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Greg McBride

Greg McBride: How to find free checking

By Greg McBride ·
Tuesday, October 27, 2015
Posted: 6 am ET

Free checking? It's not one of those mythical creatures, like the yeti or a high school kid who's not on Instagram. Free checking may have gotten a little harder to come by, but you can find it -- if you know where to look.

A recent Bankrate survey found that 37% of banks currently offer a free, non-interest-bearing checking account with no strings attached. While that's down just a touch from 38% last year, it's less than half the level seen in 2009, when 76% of banks offered no-cost checking. This counts only those accounts that have no monthly or per-transaction fees and no minimum balance requirement.


Your best bets for free checking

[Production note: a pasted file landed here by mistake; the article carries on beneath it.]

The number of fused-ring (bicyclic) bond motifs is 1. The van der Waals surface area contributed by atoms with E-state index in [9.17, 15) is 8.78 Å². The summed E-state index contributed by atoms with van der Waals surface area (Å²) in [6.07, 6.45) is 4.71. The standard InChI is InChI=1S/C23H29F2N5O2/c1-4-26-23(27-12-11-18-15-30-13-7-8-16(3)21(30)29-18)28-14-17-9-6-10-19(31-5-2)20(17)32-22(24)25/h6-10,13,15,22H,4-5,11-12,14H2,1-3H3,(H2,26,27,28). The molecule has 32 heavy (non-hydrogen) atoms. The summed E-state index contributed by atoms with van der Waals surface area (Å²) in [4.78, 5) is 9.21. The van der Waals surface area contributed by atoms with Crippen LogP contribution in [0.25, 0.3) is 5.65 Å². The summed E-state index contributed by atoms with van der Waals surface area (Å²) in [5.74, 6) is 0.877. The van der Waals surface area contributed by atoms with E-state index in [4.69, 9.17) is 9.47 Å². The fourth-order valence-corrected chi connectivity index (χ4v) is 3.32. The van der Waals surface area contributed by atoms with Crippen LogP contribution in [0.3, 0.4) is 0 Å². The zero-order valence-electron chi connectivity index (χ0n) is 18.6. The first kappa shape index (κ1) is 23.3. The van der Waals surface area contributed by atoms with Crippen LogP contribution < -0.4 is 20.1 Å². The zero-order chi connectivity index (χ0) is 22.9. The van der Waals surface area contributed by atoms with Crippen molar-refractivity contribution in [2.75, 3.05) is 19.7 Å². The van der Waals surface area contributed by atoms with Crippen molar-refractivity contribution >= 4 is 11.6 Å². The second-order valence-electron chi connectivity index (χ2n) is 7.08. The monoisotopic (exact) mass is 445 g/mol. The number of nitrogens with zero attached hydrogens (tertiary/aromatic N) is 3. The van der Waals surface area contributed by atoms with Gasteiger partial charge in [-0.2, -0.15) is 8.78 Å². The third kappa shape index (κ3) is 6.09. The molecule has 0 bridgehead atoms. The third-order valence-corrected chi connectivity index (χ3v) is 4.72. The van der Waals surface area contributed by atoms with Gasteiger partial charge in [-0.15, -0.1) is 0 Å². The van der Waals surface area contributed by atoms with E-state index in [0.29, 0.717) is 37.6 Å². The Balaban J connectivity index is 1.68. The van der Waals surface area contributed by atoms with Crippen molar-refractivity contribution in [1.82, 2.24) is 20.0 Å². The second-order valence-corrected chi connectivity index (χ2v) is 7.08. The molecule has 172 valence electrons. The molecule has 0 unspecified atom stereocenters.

Free checking accounts can be found by shopping around. Focus your search in places where free checking is more prevalent, including:

  • Smaller community banks.
  • Credit unions.
  • Online banks.

Don't want to leave your current bank? An additional 58% of banks offer accounts that can become free if you meet certain requirements, most commonly direct deposit. Note, however, that these banks are becoming more and more persnickety and are now demanding that you deposit $500 a month or even $1,000 a month if you want to avoid check fees. That may not be realistic if you work part time or are retired.

Altogether, 95% of banks offer a non-interest account that is free or can become free.

Be selective with financial products. Use myBankrate to filter out the noise and focus on personalized options.

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